• Comprise the RBL2L committee of dedicated local community members and environmental advocates from the community’s wide range of backgrounds and expertise;
  • Collect and integrate community input into the design of the project to increase inclusivity, diversity, and belongingness, and build trust among the community;
  • Have local residents lead and guide each step of the project process to promote community-owned solutions; and
  • Make recommendations for both enhancing Be’er Sheva Park and creating a lively, safe, and beautiful walking corridor from Rainier Beach light rail station to the Lake Washington waterfront.

The 2018 Community Design Party was held at the Somali Community Center.

The work of the Rainier Beach Link to Lake Open Space Steering Committee

In 2017, the City of Seattle’s Neighborhood Matching Fund, with additional funding from the Department of Neighborhoods, helped RBL2L lay the groundwork for planning and creating a neighborhood-based schematic design for improvements at Be’er Sheva Park.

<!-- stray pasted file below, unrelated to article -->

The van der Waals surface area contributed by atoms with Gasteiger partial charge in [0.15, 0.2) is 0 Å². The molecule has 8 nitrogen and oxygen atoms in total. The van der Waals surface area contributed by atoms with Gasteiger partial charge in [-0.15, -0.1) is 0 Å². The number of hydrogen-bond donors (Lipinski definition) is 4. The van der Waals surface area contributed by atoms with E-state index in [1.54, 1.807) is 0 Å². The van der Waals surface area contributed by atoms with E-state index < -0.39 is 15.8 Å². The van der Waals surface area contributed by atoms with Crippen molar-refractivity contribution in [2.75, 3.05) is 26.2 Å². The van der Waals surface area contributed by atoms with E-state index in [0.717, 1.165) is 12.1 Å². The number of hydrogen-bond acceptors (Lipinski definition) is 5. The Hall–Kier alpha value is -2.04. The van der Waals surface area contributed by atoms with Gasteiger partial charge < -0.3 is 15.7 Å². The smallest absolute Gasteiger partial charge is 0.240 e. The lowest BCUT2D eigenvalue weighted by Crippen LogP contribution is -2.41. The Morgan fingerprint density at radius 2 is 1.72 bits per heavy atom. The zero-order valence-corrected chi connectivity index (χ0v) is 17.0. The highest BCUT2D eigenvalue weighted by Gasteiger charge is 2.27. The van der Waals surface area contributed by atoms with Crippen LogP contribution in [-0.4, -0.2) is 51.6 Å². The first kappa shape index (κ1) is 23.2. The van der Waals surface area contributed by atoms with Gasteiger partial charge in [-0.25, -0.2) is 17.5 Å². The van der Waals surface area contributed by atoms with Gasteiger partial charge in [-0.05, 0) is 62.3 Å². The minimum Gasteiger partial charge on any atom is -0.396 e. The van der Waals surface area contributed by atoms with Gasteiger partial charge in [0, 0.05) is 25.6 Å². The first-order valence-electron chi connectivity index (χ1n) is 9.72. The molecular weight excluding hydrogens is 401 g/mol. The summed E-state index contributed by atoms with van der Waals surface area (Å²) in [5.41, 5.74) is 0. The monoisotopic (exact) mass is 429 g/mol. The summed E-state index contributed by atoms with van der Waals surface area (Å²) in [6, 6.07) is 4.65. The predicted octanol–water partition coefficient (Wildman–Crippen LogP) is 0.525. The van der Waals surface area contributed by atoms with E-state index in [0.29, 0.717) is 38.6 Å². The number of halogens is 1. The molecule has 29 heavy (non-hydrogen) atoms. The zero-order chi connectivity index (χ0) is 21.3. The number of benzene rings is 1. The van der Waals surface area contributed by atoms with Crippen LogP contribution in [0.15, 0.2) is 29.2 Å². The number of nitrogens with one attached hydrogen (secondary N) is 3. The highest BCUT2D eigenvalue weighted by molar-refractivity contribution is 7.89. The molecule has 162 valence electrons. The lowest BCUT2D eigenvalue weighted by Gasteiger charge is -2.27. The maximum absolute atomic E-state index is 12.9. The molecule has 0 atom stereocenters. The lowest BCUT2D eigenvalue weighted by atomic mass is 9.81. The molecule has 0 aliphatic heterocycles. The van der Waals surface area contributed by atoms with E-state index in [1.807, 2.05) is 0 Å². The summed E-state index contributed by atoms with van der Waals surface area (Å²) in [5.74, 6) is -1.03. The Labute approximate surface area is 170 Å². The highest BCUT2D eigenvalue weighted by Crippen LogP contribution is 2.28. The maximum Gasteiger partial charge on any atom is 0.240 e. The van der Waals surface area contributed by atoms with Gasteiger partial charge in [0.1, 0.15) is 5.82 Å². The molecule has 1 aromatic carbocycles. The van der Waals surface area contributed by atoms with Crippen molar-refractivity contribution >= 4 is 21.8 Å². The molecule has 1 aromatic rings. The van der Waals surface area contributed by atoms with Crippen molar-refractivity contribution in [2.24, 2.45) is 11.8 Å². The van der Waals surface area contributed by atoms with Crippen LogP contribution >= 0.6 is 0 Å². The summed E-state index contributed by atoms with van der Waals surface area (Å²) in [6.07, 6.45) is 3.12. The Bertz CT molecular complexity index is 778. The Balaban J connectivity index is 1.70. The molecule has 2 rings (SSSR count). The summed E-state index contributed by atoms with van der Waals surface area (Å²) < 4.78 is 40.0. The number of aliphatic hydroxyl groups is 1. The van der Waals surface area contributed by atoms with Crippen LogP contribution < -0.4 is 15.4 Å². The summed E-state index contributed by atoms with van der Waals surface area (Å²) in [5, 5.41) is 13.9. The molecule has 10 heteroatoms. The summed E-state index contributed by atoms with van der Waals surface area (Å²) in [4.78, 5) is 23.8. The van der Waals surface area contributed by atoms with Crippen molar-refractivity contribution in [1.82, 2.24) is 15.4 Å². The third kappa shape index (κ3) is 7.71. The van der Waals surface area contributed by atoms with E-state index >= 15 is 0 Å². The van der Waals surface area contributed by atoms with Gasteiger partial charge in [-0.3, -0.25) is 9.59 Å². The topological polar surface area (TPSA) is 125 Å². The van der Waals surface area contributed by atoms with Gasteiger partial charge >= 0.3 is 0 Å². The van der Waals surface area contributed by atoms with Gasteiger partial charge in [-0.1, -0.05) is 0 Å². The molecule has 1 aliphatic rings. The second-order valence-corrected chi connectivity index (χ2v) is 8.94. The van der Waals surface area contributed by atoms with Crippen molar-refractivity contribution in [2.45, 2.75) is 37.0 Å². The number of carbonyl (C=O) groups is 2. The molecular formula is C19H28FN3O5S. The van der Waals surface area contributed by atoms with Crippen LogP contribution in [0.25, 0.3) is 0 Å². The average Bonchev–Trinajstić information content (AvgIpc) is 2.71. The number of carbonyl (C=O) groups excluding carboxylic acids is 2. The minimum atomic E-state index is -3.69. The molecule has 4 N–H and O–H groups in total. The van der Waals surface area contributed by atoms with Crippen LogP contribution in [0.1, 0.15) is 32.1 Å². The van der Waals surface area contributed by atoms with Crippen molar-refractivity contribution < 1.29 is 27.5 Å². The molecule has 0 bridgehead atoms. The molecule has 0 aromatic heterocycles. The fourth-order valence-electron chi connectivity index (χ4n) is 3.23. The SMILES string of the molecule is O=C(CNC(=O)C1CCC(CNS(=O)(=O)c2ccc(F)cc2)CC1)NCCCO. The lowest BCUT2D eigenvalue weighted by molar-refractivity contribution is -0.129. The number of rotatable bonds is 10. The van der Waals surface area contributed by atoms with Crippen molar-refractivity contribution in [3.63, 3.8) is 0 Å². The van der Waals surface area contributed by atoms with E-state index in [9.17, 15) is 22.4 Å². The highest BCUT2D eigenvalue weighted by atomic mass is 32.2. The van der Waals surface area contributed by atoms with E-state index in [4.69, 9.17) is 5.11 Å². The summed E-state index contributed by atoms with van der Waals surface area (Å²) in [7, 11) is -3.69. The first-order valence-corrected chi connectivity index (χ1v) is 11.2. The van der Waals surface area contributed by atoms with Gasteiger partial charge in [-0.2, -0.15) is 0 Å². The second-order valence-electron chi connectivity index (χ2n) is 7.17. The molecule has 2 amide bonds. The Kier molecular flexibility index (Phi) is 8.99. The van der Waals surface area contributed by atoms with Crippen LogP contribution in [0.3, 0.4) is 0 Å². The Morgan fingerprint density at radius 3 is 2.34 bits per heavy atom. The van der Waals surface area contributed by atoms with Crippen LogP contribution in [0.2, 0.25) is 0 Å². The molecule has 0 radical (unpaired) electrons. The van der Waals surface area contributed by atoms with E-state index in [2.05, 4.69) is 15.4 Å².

Community outreach and engagement in Rainier Beach were critical to shaping the project

In 2018, during phase I of the project, RBL2L first set out to reach local community members through multiple grassroots efforts including community social events, public meetings, and social media. RBL2L worked in partnership with several other community and city organizations and entities, including the Seattle Parks Foundation, City of Seattle, Life Enrichment Group, Rainier Beach Action Coalition, and other groups to conduct in-depth interviews and set up open-dialogue sessions with members of the community. Qualitative surveys and questionnaires were used in the study and RBL2L members held outdoor events to interact with Rainier Beach residents. Committee partners distributed and posted postcards and flyers around the Rainier Beach neighborhood to increase awareness of the plans for the park and the need for community participation in the project’s design. In addition, the Committee held a charrette to facilitate more interactive decision-making and a collaborative project design.